Netflix Instant -- In a Day Review: People Who Like Good Things, Come Closer. Let Me Bend Your Ear for a Moment
It took me four months to finally get around to watching In a Day, but Marilyn was right. And if you're feeling beholden to your Netflix queues right now, let me assure you that there's little more enjoyable and liberating than completely ignoring the stack of titles piling up in your electronic queues and stumbling, instead, into a hidden gem, particularly one that's an absorbing and briskly paced 84 minutes long. In a Day is a lovely little film, an indie romance free of whimsy or pretension, but also not one bogged down by melodramatic speeches or big romantic gestures that will throttle your gag reflex. It's a simple story, a low-stakes walking-talking film filled to the brim with nice moments that culminate in a very sweet, underscored finale.
Written and directed by Evan Richards -- whose only familar credit is as Bill S. Preston, Esq. in the "Bill and Ted's" television series -- In a Day begins at a bus stop outside of sandwich shop where Ashley (Lorraine Pilkington, with whom I have no familiarity) works. Her shop has been closed for the day, so she's headed home when a man approaches her and crudely propositions her. After rebuffing him, a disgusted Ashley eventually walks away, only to have the vulgar man throw his coffee on her. Upset and embarrassed, a few minutes later Ashley bumps into Michael (Finlay Robertson) on the street. He's a frequent customer in the sandwich shop with whom Ashley has never shared more than a friendly word or a glancing nod.
Nevertheless, in a sweet but aggressive way, Michael convinces the flustered and harried Ashley to have a cup of tea with him, and after establishing a repartee, Michael talks Ashley into helping him shop for an expensive blouse for his sister. After Ashley tries on a number of items, Michael buys Ashley the one she liked the most, despite her protestations. Unexpectedly, over the course of the day, Michael continues to dote on Ashley; he takes her to a salon, out to a very nice dinner, and walks through the park.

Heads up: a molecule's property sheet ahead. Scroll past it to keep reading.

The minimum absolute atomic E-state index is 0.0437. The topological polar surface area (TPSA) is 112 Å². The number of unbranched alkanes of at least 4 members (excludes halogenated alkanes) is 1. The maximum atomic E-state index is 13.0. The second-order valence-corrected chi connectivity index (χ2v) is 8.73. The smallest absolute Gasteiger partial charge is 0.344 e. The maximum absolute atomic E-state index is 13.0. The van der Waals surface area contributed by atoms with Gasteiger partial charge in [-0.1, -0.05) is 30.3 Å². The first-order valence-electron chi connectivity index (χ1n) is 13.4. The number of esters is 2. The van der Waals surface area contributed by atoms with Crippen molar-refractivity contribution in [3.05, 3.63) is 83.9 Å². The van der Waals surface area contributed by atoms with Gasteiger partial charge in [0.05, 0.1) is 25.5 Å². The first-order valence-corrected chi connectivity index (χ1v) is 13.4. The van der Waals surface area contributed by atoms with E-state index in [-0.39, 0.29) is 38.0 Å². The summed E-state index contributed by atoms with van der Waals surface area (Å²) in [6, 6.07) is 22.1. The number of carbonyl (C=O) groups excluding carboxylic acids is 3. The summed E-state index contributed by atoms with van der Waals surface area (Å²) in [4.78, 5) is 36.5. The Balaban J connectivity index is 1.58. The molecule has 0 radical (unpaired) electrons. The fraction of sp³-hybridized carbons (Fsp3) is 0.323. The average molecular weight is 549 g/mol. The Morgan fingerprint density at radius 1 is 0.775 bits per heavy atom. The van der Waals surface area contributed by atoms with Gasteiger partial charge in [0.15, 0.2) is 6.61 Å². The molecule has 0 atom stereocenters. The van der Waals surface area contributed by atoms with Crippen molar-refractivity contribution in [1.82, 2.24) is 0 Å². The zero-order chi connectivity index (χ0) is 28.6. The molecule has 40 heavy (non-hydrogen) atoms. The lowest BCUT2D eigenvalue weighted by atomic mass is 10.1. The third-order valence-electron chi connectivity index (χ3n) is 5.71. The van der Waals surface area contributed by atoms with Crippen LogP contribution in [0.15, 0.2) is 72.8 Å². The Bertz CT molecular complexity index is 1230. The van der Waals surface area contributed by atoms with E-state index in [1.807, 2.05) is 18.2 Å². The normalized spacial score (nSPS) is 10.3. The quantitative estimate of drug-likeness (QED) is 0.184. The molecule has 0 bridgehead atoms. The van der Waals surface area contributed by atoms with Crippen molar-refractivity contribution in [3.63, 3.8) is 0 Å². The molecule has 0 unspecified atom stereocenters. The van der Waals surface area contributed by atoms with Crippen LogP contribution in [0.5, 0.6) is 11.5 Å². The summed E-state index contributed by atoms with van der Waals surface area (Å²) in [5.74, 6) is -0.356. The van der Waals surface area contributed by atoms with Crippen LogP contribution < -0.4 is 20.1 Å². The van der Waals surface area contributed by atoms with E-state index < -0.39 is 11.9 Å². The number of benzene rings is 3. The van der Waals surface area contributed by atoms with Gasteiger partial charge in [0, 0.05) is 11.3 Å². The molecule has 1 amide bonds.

What we don't understand, however, is why? Why does Michael, who is an average-looking graphic designer who is clearly not of means, decide to give this woman he met in a sandwich shop an almost lavish "good day"? Why does he act so presumptuous? What are his motives? Is it romantic? Something sinister? Is he doing it at the request of someone else? Or is he just a good guy who decided to treat a stranger well for a day?
It's in trying to discern that underlying motive that makes In a Day as compelling as it is. But the characters are also likable, their chemistry low-key but ingratiating. It's easy to become invested in them, as people, and by the end, want to know why this man is treating this stranger so well.
Still, In a Day is not the type of movie that will wow you or bowl you over. It's not overly clever, it doesn't feature amazing acting performances, and there are no brilliant turns of phrases. But it's an engaging movie and a very sweet one, precisely the kind of film that makes for a great rainy day afternoon on Netflix Instant with a hot beverage and a significant other.
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